The World’s Oceans Are in Peril! #Auspol #ClimateChange

The world’s oceans—covering nearly two-thirds of the Earth’s surface, and on which much of human life depends—are under severe pressure, a new report says.
Overfishing has dramatically reduced fish stocks. The thousands of tonnes of rubbish dumped in the oceans wreak havoc on marine life, while climate change is warming and acidifying them, putting them under further stress.

These are the sobering conclusions of a wide-ranging study of the Earth’s ecosystems by the Worldwatch Institute, a U.S.-based organization widely rated as one of the world’s foremost environmental think-tanks.
“Our sense of the ocean’s power and omnipotence—combined with scientific ignorance—contributed to an assumption that nothing we did could ever possibly impact it”, says Katie Auth, a researcher at Worldwatch and one of the authors of the report.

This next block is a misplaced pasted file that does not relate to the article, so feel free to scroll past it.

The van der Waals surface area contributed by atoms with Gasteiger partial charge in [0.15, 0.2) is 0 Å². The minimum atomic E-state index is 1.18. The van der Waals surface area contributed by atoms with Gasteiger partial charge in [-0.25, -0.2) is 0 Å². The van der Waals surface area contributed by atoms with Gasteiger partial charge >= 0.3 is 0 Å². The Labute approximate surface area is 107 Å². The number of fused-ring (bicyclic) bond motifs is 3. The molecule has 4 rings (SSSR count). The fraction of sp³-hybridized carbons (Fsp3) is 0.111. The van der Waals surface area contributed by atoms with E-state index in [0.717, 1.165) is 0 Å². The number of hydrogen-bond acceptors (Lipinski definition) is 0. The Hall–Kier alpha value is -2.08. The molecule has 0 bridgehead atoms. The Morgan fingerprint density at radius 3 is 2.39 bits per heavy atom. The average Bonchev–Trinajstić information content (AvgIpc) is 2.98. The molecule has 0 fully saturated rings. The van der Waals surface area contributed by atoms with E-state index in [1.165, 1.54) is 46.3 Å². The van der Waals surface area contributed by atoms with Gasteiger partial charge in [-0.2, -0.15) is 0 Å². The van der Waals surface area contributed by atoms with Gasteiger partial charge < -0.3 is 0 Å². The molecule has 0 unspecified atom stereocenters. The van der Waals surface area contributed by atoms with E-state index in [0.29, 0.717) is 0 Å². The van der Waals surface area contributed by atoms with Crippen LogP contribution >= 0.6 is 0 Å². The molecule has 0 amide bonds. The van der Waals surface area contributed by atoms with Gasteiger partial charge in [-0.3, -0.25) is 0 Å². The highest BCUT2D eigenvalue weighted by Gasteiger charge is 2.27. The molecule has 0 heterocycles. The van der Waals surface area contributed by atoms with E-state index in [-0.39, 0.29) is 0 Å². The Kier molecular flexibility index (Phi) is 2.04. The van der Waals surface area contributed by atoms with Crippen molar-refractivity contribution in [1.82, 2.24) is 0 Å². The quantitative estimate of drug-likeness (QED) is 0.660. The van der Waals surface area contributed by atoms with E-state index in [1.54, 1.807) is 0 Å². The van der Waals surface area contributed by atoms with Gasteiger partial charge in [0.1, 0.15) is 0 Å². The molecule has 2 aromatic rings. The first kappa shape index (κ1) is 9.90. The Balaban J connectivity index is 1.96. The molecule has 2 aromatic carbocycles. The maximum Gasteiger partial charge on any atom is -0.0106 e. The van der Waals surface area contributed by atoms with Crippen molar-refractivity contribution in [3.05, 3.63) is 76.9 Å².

“Over the years, scientists and environmental leaders have worked tirelessly to demonstrate and communicate the fallacy of such arrogance.”
Decadal Doubling

More than 50 percent of commercial fish stocks are now fully exploited with another 20 percent classified as over-exploited, the report says, while the number of dead zones—areas of the ocean depleted of oxygen and incapable of supporting marine life—has doubled in each decade since the 1960s.
The oceans play a key role in absorbing vast amounts of greenhouse gases and slowing the warming of the atmosphere.
The report says: “… Evidence suggests that as the ocean becomes saturated with CO2, its rate of uptake will slow, a process that has already begun.”
Sea surface temperatures are rising, putting marine systems under pressure and causing fish and sea bird populations to migrate to colder areas.
Worldwatch says there must be big cutbacks in fossil fuel emissions: “If emissions continue at current levels, ocean acidity in surface waters could increase by almost 150 percent by 2100, creating a marine environment unlike anything that has existed in the past 20 million years.”

Press link for more: Kieran Cooke | ecowatch.com

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